Fatyma: I wouldn't say I've had any struggles per se, I believe I got decent chances in life and even with my current employers, it wasn't relevant to them whether I was new to Canada or whether I wasn't white or whether I didn't fit to start and stop text or whatever it's for. What would matter were my qualifications and my analytical skills. But I'm sure that's not true for the entire industry. I’m sure that's not true for everyone's life. Everyone has a different journey but I do know of other friends and colleagues who are struggling and it’s not just in communications. Communications is a broad thing. It’s just, struggling to get ahead in certain places, just because they don't fit that certain box or that criteria.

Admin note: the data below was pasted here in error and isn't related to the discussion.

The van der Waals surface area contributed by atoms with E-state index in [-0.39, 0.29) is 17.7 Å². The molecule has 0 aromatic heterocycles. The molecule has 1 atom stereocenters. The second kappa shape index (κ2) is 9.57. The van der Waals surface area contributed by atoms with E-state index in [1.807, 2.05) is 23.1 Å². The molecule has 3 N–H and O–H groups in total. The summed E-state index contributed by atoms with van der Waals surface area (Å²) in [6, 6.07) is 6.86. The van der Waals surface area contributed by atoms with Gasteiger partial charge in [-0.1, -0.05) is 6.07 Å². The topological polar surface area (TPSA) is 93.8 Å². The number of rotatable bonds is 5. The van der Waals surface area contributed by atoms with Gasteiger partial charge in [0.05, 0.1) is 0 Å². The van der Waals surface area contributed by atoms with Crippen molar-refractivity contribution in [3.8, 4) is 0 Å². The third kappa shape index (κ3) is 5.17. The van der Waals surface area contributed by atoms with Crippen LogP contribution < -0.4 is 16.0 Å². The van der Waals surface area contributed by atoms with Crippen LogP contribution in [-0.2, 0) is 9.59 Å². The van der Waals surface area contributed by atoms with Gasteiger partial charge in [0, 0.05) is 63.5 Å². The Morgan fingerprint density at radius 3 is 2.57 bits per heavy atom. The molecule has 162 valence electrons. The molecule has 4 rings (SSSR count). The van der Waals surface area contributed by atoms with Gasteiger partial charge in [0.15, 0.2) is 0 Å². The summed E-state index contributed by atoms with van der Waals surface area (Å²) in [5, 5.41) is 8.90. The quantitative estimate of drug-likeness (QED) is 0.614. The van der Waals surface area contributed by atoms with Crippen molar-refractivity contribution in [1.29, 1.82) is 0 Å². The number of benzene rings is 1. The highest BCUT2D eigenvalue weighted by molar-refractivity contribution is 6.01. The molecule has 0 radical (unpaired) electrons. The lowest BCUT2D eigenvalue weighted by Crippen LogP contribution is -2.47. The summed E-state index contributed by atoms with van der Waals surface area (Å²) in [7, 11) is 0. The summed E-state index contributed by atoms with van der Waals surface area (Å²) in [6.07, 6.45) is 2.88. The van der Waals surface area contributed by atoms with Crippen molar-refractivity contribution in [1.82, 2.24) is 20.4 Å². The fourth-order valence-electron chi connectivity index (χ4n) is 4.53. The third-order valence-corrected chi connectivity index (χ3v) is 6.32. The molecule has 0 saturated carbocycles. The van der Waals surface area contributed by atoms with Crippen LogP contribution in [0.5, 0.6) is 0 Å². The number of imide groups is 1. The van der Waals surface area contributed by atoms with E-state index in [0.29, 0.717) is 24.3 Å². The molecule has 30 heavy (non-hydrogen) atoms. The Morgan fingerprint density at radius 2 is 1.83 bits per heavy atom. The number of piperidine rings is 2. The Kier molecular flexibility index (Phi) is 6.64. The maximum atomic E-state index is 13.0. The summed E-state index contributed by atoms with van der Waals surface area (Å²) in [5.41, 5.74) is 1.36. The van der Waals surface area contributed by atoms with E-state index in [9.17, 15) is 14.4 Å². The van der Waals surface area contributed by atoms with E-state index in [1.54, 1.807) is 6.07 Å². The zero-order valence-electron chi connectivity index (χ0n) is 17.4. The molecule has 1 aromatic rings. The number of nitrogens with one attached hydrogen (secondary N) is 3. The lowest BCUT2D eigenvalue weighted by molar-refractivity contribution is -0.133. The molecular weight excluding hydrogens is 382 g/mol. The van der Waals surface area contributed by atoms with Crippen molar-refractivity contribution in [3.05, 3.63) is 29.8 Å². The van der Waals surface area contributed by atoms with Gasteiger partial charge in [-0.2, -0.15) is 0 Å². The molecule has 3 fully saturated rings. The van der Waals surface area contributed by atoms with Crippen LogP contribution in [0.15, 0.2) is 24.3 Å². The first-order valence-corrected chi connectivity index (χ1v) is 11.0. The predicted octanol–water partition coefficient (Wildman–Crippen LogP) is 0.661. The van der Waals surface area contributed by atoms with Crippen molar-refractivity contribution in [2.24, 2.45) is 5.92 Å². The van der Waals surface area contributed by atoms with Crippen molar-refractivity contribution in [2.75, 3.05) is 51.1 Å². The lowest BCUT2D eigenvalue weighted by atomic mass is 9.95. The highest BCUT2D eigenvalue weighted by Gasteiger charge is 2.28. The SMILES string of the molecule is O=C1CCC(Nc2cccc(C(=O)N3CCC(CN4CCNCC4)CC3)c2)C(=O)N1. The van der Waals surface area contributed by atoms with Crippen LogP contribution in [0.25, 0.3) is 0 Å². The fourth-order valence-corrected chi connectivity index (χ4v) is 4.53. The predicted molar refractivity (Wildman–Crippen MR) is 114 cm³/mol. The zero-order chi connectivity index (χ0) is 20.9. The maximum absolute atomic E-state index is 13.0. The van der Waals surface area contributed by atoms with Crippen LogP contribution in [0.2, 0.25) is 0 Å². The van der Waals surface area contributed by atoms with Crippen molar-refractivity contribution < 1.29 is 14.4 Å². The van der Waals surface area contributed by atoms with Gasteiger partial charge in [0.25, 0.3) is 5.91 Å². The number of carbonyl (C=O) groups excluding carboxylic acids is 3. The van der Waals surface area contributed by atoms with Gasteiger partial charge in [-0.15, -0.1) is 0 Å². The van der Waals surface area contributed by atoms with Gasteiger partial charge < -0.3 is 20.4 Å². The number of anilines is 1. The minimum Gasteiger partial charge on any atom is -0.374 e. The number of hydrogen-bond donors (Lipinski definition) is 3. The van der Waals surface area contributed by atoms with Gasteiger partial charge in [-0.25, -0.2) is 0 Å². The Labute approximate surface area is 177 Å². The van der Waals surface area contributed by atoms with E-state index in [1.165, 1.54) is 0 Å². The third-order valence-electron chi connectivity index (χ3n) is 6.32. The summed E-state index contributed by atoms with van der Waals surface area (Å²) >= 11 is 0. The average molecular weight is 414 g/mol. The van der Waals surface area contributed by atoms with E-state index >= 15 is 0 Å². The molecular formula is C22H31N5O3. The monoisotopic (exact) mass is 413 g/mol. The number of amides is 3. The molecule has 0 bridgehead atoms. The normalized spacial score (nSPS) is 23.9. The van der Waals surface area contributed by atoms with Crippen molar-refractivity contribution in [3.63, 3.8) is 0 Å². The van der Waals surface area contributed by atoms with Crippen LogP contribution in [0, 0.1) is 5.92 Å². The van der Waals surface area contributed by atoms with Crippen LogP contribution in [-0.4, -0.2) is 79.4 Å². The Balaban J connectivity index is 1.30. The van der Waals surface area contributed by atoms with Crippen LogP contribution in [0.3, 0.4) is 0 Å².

Fatyma: Early in my days when I moved to Canada, I was like meeting people and I was trying to like do informational interviews and like to get to know the industry, there were some odd questions and I was like, “How do you not see past that?” I remembered a person who asked me if I could speak English and I just looked at the person, that I don't believe we were conversing in any other language right now. How do you assume that I do not speak English or can write English since we're talking? We’ve been talking for the past 30 minutes. And I just started laughing, because that same person didn't realize how silly that was. But we all have these underlying assumptions about people, because they are... Either, they're born and raised in Canada. I think that's only one that I always tell people about, ‘cause it’s really funny, and I still laugh. I’m not offended at all; I'm just laughing at how silly that person was to ask if I could speak English when we were already conversing in English. But I'm sure there are other bad, worse stories out there.